What has been your contribution to your field of specialty?
I specialize in treating desmoplastic small round cell tumors (DSRCT), a rare sarcoma, which spreads throughout the abdominal and chest cavity. With this disease, instead of one large tumor, there are hundreds of little tiny malignant tumors everywhere in the abdominal cavity. Before I started treating this disease, it was thought to be hopeless; many physicians wouldn’t offer treatment because it was considered inoperable. I have discovered through my 15 years of research you can treat these children, you can help them live longer and you can cure some of them. Whereas before the survival rate was 15% to 30% over five years, now we have improved that to about 60% with aggressive surgery. The cytoreductive surgery takes anywhere from 10 to 20 hours to remove every one of these tumors. Once the removal is complete, we then treat them with hyperthermic intraperitoneal chemotherapy (HIPEC), meaning we wash the abdominal cavity with very hot chemotherapy which keeps the tumors from coming back. Five or ten years ago this procedure was considered experimental, the progress over the last 12 years has come to the point where it’s now part of the standard treatment algorithm for these patients.
It takes a lot of time; progress in medicine is slow. However, because I can have a laboratory where I can study the genes and scientific part of the cells in these tumors, we can make progress a little bit faster. I can make an observation in my patients, go back to my laboratory and then try to figure out how that works into that disease process and how we can either aggregate that or how we can capitalize on something that can help the child live longer.
Is there a particular achievement (professional or personal) that has been most gratifying to you?
My greatest satisfaction is being able to treat children all over the world for a disease that a few years ago, was considered hopeless. When I was getting my medical training, physicians weren’t treating this disease, they weren’t operating on these patients, so there was no technique available for removing these tumors, no solution to make sure they didn’t reappear. I knew there had to be a way to give these kids a fighting chance for survival. I think my greatest achievement has been perfecting the technique, removing 300 to 2000 tiny tumors covering a child’s chest and abdominal cavity and then being able to treat them with heated chemotherapy with very few side effects.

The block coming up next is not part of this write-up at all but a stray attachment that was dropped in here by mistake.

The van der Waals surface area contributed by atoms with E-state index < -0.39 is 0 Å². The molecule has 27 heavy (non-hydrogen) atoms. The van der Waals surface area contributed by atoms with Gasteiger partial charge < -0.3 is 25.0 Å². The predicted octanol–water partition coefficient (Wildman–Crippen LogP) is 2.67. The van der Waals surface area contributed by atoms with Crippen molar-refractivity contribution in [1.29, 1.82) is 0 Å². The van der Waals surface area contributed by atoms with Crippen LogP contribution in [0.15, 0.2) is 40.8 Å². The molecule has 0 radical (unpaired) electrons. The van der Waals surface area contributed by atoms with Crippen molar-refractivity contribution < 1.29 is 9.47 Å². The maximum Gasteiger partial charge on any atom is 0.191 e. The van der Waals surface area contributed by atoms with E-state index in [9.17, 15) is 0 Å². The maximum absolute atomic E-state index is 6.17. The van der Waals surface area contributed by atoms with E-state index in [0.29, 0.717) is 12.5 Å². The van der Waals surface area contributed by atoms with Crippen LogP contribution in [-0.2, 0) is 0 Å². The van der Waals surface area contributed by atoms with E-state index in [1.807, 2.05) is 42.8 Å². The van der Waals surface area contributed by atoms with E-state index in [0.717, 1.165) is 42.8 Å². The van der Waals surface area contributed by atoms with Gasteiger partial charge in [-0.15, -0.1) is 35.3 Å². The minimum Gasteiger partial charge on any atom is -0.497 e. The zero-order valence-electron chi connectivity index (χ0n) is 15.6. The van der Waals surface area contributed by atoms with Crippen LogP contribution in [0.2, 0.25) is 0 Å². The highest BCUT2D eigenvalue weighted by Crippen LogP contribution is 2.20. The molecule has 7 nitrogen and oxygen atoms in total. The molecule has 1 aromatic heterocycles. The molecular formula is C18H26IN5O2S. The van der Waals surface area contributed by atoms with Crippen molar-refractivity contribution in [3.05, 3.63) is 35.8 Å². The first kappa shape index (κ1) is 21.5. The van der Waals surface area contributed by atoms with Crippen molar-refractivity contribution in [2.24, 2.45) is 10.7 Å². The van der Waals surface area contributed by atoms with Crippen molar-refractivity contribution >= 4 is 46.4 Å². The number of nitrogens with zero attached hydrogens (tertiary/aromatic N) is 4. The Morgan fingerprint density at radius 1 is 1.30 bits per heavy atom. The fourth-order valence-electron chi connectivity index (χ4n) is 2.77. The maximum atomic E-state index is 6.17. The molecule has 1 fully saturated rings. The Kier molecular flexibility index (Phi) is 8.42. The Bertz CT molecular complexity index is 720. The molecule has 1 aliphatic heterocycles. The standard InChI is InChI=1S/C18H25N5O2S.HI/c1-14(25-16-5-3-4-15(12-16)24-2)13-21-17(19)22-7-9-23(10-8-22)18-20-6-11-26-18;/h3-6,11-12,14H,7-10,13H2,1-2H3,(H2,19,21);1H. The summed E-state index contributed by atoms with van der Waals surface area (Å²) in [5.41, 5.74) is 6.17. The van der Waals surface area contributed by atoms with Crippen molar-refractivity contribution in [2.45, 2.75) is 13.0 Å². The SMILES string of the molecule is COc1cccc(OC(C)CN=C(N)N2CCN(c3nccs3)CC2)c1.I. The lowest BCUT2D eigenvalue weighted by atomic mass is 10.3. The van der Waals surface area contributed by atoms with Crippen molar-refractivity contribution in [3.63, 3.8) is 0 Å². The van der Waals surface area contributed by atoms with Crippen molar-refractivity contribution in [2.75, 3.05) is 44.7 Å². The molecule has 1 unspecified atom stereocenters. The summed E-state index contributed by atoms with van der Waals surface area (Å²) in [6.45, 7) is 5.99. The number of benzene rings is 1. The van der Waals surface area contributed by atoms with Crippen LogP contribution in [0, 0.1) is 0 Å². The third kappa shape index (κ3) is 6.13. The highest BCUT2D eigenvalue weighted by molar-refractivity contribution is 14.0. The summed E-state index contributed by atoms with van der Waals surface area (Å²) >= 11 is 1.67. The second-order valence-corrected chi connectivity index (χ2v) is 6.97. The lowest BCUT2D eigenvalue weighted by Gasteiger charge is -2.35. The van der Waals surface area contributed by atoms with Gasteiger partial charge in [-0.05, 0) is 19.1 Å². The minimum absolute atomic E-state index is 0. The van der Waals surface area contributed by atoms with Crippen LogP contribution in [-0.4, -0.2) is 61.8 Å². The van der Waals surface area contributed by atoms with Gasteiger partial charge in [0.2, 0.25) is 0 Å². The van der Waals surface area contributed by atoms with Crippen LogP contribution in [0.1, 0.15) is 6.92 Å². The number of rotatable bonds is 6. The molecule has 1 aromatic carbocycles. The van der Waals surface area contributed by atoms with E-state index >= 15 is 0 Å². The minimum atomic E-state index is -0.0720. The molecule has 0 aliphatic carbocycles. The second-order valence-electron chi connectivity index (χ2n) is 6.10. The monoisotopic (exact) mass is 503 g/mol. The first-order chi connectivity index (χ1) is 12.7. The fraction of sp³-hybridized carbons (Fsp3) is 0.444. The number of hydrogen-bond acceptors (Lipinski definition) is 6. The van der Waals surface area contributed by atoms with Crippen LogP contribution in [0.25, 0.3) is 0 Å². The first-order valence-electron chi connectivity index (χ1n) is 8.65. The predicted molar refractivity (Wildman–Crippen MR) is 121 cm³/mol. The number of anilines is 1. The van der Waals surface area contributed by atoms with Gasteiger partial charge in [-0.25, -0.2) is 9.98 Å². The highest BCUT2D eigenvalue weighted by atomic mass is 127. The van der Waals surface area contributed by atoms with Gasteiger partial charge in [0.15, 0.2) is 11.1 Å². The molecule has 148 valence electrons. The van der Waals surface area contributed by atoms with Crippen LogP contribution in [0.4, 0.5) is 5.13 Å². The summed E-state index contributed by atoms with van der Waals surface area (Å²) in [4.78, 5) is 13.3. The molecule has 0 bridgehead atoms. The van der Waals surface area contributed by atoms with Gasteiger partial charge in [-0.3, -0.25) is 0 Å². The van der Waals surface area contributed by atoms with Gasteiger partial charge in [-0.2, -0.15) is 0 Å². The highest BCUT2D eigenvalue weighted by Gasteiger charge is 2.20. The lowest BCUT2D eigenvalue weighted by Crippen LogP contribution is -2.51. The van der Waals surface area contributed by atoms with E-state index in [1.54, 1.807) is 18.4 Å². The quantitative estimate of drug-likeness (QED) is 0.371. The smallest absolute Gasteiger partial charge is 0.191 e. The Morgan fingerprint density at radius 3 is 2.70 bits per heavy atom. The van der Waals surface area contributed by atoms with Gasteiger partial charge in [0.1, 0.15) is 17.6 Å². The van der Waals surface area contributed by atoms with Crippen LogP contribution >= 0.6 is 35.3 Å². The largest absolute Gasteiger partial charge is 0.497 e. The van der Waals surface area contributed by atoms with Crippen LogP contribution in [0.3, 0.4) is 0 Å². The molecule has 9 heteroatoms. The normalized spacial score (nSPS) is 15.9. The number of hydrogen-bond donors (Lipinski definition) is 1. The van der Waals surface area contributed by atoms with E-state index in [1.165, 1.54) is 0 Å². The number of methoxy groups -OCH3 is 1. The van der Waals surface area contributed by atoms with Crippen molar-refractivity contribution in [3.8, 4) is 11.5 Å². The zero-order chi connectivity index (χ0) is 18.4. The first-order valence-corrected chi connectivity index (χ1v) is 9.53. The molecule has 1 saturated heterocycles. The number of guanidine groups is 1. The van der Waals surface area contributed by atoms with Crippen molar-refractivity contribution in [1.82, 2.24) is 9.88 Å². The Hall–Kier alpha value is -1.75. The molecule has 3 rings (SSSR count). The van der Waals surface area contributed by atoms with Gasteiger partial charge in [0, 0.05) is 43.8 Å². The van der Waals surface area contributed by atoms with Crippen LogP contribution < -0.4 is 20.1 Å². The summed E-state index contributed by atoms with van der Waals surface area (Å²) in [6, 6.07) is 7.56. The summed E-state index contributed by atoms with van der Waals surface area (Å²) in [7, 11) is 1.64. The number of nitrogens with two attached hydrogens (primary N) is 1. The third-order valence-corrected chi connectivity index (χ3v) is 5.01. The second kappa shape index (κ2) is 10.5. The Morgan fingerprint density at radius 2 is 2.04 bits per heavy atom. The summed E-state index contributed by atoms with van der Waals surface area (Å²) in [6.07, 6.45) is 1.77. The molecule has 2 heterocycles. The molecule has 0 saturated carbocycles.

What is the best advice you’ve ever received?
“Hard work is no guarantee of success.” – Dr. Claude Organ Junior, former President of The American College of Surgeons
It’s a very hard sentence to swallow. There are hundreds of thousands of people who are working hard who aren’t necessarily successful, but I believe surrounding yourself with a team is the key to success.
If you weren’t a physician, what would you like to be doing?
I would have probably tapped into a completely different side of myself to become an artist, either playing the violin or painting.
What hobbies do you enjoy?
I have two children, so the focus of my free time was helping them grow to be wonderful adults, which they both are. Now that they are out of the house and doing their own thing I am exploring some of the things I used to do. My husband and I used to collect art and go to exhibits, and it’s something we want to take up again.
Do you have a favorite quote or life motto?
“I can do all things through Christ who strengthens me.”
Dr. Kibbe presented you with a key, what did that mean to you?
She gave me an honorary key to the UNC Children’s Hospital. It was a wonderful part of my welcome to UNC and a surprise I received on my first day. It represented her commitment to me and stood as a symbol of my role as Chief of Pediatric Surgery, leading the way in Surgery for the hospital.